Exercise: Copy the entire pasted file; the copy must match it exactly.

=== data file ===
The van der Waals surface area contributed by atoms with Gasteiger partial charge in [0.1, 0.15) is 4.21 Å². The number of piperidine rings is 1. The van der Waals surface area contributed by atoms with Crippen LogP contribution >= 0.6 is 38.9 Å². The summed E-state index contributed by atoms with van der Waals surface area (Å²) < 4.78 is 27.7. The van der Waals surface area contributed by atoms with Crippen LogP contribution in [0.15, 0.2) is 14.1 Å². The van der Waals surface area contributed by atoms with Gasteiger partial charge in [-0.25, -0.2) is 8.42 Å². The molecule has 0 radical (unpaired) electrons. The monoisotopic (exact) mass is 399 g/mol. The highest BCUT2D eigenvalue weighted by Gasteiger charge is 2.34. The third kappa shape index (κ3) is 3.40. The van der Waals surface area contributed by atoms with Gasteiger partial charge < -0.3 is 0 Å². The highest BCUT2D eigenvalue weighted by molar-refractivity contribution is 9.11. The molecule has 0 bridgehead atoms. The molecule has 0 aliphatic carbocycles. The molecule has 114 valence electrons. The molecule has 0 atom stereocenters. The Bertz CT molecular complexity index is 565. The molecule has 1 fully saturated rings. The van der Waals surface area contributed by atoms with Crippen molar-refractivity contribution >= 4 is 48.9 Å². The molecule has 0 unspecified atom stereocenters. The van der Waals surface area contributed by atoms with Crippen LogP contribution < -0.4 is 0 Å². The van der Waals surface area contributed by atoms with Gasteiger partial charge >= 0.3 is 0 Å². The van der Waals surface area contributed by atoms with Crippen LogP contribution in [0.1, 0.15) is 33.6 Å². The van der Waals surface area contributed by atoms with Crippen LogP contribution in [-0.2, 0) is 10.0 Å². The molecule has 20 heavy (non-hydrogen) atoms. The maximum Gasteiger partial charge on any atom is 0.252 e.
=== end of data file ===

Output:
The van der Waals surface area contributed by atoms with Gasteiger partial charge in [0.1, 0.15) is 4.21 Å². The number of piperidine rings is 1. The van der Waals surface area contributed by atoms with Crippen LogP contribution >= 0.6 is 38.9 Å². The summed E-state index contributed by atoms with van der Waals surface area (Å²) < 4.78 is 27.7. The van der Waals surface area contributed by atoms with Crippen LogP contribution in [0.15, 0.2) is 14.1 Å². The van der Waals surface area contributed by atoms with Gasteiger partial charge in [-0.25, -0.2) is 8.42 Å². The molecule has 0 radical (unpaired) electrons. The monoisotopic (exact) mass is 399 g/mol. The highest BCUT2D eigenvalue weighted by Gasteiger charge is 2.34. The third kappa shape index (κ3) is 3.40. The van der Waals surface area contributed by atoms with Gasteiger partial charge < -0.3 is 0 Å². The highest BCUT2D eigenvalue weighted by molar-refractivity contribution is 9.11. The molecule has 0 bridgehead atoms. The molecule has 0 aliphatic carbocycles. The molecule has 114 valence electrons. The molecule has 0 atom stereocenters. The Bertz CT molecular complexity index is 565. The molecule has 1 fully saturated rings. The van der Waals surface area contributed by atoms with Crippen molar-refractivity contribution >= 4 is 48.9 Å². The molecule has 0 unspecified atom stereocenters. The van der Waals surface area contributed by atoms with Crippen LogP contribution < -0.4 is 0 Å². The van der Waals surface area contributed by atoms with Gasteiger partial charge >= 0.3 is 0 Å². The van der Waals surface area contributed by atoms with Crippen LogP contribution in [0.1, 0.15) is 33.6 Å². The van der Waals surface area contributed by atoms with Crippen LogP contribution in [-0.2, 0) is 10.0 Å². The molecule has 20 heavy (non-hydrogen) atoms. The maximum Gasteiger partial charge on any atom is 0.252 e.